I should now say that I think O'Shea gets this exactly right, and his prior and subsequent presentation of this way of understanding the Deduction is clear and compelling. On the other hand, there are those who would resist this kind of interpretation, and would therefore likely prefer an introductory text more in line with their own thinking about the Critique. So be it. For those of us on the side of the right and the good here, one could not hope for a more satisfactory introduction to this very rich, but difficult line of thought in the Critique. Here, then, is O'Shea presenting the co-representation thesis in the service of which Kant puts his normative theory of mental representation:

So the transcendental unity of apperception -- the unity or 'oneness' of human self-consciousness -- is according to Kant a "form of representation" . . . But Kant's unique contention has been that this form of representation is an achievement of representational unity in our thinking and experiencing that stands or falls, in one systematic a priori conceptual package, with our ability to represent a world of objects that are related and combined in ways that are thus represented as independent of our own apprehensions of them. So whether one begins 'from below' with our sensory apprehensions or 'from above' with the 'I think' of apperception, Kant's conclusion is that the possibility of experience, when correctly analyzed as presupposing a certain synthetic unity over time in the ways discussed above, entails that the following two theses mutually condition or imply one another (148)

The idea here, of course, is that in order to represent a manifold of representations as being the result of an encounter with an object, one must subject that manifold to a concept-qua-inferential-rule, and to subject that manifold to a rule, one must think of all of the representations contained in that manifold as being the representations of a single subject of experience persisting through time. The flipside being that so thinking of objects turns out to be the only way to so think of oneself (precisely because, as O'Shea points out, the representation of the self is not the representation of any object, but only a form of representation). The trouble in writing a short summary of O'Shea's interpretive line here is that he has already done such a good job of presenting that line himself in a maximally accessible way, that one hesitates to try to condense it even further.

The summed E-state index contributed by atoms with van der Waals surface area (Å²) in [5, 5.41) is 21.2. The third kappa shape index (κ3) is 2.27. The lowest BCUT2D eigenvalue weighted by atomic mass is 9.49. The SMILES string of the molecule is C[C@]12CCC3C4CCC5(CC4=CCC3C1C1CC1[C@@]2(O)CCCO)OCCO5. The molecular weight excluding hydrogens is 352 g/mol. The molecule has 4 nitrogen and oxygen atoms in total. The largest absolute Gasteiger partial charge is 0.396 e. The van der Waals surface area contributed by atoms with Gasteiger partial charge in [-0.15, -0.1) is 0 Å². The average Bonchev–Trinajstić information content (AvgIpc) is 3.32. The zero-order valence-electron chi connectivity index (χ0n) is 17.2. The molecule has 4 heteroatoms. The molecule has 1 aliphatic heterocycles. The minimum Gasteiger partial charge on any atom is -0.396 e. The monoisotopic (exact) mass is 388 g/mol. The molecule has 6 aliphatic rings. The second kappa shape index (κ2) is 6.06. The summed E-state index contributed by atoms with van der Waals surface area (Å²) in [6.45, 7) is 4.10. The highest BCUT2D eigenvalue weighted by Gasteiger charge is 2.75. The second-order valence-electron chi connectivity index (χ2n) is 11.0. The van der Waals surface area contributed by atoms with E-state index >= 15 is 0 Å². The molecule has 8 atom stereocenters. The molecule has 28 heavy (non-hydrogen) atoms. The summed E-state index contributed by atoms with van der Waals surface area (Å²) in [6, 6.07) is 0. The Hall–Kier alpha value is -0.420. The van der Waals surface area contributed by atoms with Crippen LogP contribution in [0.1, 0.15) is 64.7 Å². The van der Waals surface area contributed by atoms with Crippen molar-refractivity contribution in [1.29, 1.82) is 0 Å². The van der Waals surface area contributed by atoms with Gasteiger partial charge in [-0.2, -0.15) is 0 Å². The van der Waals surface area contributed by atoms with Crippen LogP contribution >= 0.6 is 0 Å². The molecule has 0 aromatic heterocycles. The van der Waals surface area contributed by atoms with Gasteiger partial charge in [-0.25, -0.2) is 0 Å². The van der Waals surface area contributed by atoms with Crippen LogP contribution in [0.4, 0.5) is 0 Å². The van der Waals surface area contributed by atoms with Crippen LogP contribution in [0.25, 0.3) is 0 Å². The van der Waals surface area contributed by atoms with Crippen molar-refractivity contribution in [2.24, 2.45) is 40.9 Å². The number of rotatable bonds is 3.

It is worth noting that the final piece of the co-representation thesis above -- that the representation of the self is a mere form of representation -- is a thesis made most explicit by Kant farther along in the Critique in the Paralogisms. Before moving on to his discussion of the Principles, O'Shea pauses for a section on this thesis and the Paralogisms, which is quite helpful in making clear an otherwise obscure, but essential, piece of the Deduction.4

I will conclude with a brief note about the next and final substantive chapter, which is on the Principles. The unifying theme of this chapter is O'Shea's presentation of each of the Principles as what he calls Kant's application-deductions, which he writes have the following general form:

His arguments typically begin by highlighting certain purely formal features of our pure a priori intuition of time (and of space) that have already been investigated in the Aesthetic, the Deduction and the Schematism. Kant then explores the question of how it is possible -- as we know from the Deduction that it must be -- for such purely formal features of our spatiotemporal intuition to be empirically represented in the objects or 'appearances' that we encounter in sense experience. (165)

This simple form is what structures O'Shea's, again clear and compelling, discussions of the Principles, which finally lead him to conclude of the Transcendental Analytic as a whole that,

For my money it would be difficult to find any other stretch of argument in the history of philosophy to match the profundity of [this] long chain of argument . . . Not that I think that all of it is right. But I think enough of it is right, warts and all, that, as continually transposed into new keys, it continues to represent one of the most compelling outlooks in philosophy today. (204)

For my money, that is the kind of note on which one wants to leave undergraduates upon completing their first encounter with the Critique. Through to the end, O'Shea's introduction strikes just the right balance between neutral presentation of material, interpretive insight, highlighting of problems and puzzles, pointers to solutions, and motivations for the next generation of Kant scholars to continue working on all of these.

1 Rosenberg was O'Shea's dissertation advisor at the University of North Carolina at Chapel Hill. Sellars was Rosenberg's advisor at the University of Pittsburgh.

2 R. Brandom, Tales of the Mighty Dead. Cambridge, MA: Harvard University Press, 2002. W. Sellars, Science and Metaphysics. Atascadero, CA: Ridgeview Publishing Company, 1967. J. Rosenberg, Accessing Kant. Oxford: Oxford University Press, 2005. B. Longuesse, Kant and the Capacity to Judge. Princeton, NJ: Princeton University Press, 2001.

3 The Kant-qua-conceptualist vs. Kant-qua-non-conceptualist debate is currently at the center of this movement, with McDowell serving as the arch-conceptualist, and Sellars (when understood correctly), Hanna, Ginsborg, and Allais the most prominent non-conceptualists. McDowell, J. Having the World in View. Cambridge, MA: Harvard University Press, 2009. Sellars, (1967). R. Hanna, "Kantian Nonconceptualism," Philosophical Studies, 137 (2008): 41-64. L. Allais, "Kant, Non-Conceptual Content and the Representation of Space," Journal of the History of Philosophy, 47, 3 (2009): 383-413.

4 This is another, although smaller, way that Sellars' influence shows. Sellars along with Kemp Smith were the first to recognize the importance of the Paralogisms for understanding the Deduction. W. Sellars, ". . . This I or he or it (the thing) which thinks . . . " Proceedings and Addresses of the American Philosophical Association 44 (1970-1971): 5-31.